What is the reason for putting ? in the href. Eg. href="?"


On page 278 of “PHP and MySQL: Novice to Ninja”

<a href="?">Continue shopping</a>

What does the ? do in the href attribute?


Leaving href empty would link to the same page the link is located on. So if on index.php, <a href=“”>test</a> will link to index.php. With “?” set as a href attribute, it’ll link to index.php? - having no (useful) effect at all, except maybe reloading page :slight_smile:

Just wait until HTML 5, when the href is entirely optional :wink:

Avram is correct in that it links you to the page you are currently on. However there IS a difference between “” and “?”. Linking with “” will reload the current URL with the same GET variables attached. Linking with “?” will remove all GET (query-string) variables from the URL.

So if you’re on index.php?members=me, and click a link with href=“”, you’ll go to “index.php?members=me”. If you click on a link with href=“?”, you’ll go to “index.php?”

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Isn’t it already optional? If you’re defining an anchor, rather than a link? ie <a name=“news”>News</a>

I presume you’re saying that you would be able to do simply <a>News</a> or <a id=“news”>News</a> and do something with JS instead?

Unless I am misreading the HTML 5 document i’m looking at, any <a> that has content without an href attribute would be treated as if it had href=“”.

If the a element has no href attribute, then the element represents a placeholder for where a link might otherwise have been placed, if it had been relevant, consisting of just the element’s contents.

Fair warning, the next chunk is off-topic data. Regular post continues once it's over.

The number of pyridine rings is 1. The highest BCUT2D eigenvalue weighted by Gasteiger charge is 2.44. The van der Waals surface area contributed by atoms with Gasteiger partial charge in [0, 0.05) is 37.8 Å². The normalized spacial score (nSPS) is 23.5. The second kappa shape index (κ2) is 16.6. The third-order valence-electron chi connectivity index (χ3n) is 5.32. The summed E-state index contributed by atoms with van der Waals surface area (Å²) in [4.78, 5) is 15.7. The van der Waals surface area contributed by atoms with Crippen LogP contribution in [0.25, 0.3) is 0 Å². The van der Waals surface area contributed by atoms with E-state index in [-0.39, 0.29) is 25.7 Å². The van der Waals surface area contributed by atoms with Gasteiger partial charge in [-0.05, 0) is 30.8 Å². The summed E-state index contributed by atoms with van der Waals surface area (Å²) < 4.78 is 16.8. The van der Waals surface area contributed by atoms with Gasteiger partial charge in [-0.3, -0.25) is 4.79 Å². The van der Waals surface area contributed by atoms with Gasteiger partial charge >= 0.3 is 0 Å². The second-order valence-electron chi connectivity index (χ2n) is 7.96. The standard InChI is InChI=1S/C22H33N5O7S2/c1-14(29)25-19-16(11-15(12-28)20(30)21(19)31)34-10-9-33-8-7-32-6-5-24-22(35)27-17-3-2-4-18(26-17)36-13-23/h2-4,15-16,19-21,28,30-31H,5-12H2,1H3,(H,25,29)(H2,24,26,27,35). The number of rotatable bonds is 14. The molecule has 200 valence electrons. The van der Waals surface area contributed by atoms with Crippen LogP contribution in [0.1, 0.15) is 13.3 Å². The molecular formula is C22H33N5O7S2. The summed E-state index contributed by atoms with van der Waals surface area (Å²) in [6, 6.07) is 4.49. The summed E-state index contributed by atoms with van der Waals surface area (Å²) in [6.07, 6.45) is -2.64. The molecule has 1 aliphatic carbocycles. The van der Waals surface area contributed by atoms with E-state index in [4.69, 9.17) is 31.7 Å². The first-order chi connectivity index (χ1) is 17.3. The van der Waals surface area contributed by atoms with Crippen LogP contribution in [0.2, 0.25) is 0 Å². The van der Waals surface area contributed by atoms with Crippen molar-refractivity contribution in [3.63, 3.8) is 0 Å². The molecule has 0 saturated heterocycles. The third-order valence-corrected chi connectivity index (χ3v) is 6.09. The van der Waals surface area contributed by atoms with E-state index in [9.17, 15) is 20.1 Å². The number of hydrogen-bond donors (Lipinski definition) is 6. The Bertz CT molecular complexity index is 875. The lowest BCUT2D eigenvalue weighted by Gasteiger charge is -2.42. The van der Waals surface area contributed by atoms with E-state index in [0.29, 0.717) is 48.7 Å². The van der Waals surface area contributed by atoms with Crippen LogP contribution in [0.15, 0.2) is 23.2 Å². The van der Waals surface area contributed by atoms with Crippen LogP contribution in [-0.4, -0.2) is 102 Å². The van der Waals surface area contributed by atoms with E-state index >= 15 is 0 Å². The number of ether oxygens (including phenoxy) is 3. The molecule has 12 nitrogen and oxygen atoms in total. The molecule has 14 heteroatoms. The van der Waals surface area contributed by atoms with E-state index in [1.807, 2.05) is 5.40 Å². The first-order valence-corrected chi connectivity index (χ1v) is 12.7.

Right near the top. Haven’t read the whole thing, but using <a name=“foo”> is the traditional way to link to a part of the page. I believe it may be deprecated in favour of linking directly to an id on a non-anchor element

Correction. <a name=“foo” /> is the traditional way. A content-less tag.

A) I didn’t mean content-less, I just didn’t enter the content or closing tag, so it would be <a name=“foo”>Foo</a>
B) Yours is XHTML, which IMHO should never be used unless you need to parse the content with an XML parser anyway :slight_smile:

avram and starlion,

those explanations make sense in light of the examples i was looking at.

It is perfectly reasonable to use XHTML as long as you don’t need to support IE8. That’s why all that XHTML5 development work with all the new tags is currently underway.

Once IE8 is dead HTML will become unnecessary as all browsers will then support the far superior XHTML5 variant.

wait what? IE 8 doesn’t use xhtml? so what should I use? just regular html in the meantime? how prevalent is ie 8?

Sorry @NewWebDesigner2, didn’t see your reply until months later.

XHTML is considered malformed HTML by most browsers unless you also use the correct MIME type, ie application/xhtml+xml. But if you used that in early IE versions you would see an XML DOM, and not a rendered web page. So if you were sending XHTML code, the browser was treating it as HTML anyway. There’s no harm in using XHTML, and it’s important to use it if you need to process it using an XML parser of some kind (don’t forget that XML is strict, compared to HTML), but it wouldn’t validate correctly.

See here for more information: http://www.w3.org/TR/xhtml-media-types/#media-types

You’ll see that there are acceptable usages of XHTML and text/html (the default for most webservers) but I suspect that they won’t cover most of your use cases.

Lots of people think they’ve been using XHTML for years, but they haven’t been doing it properly, frankly.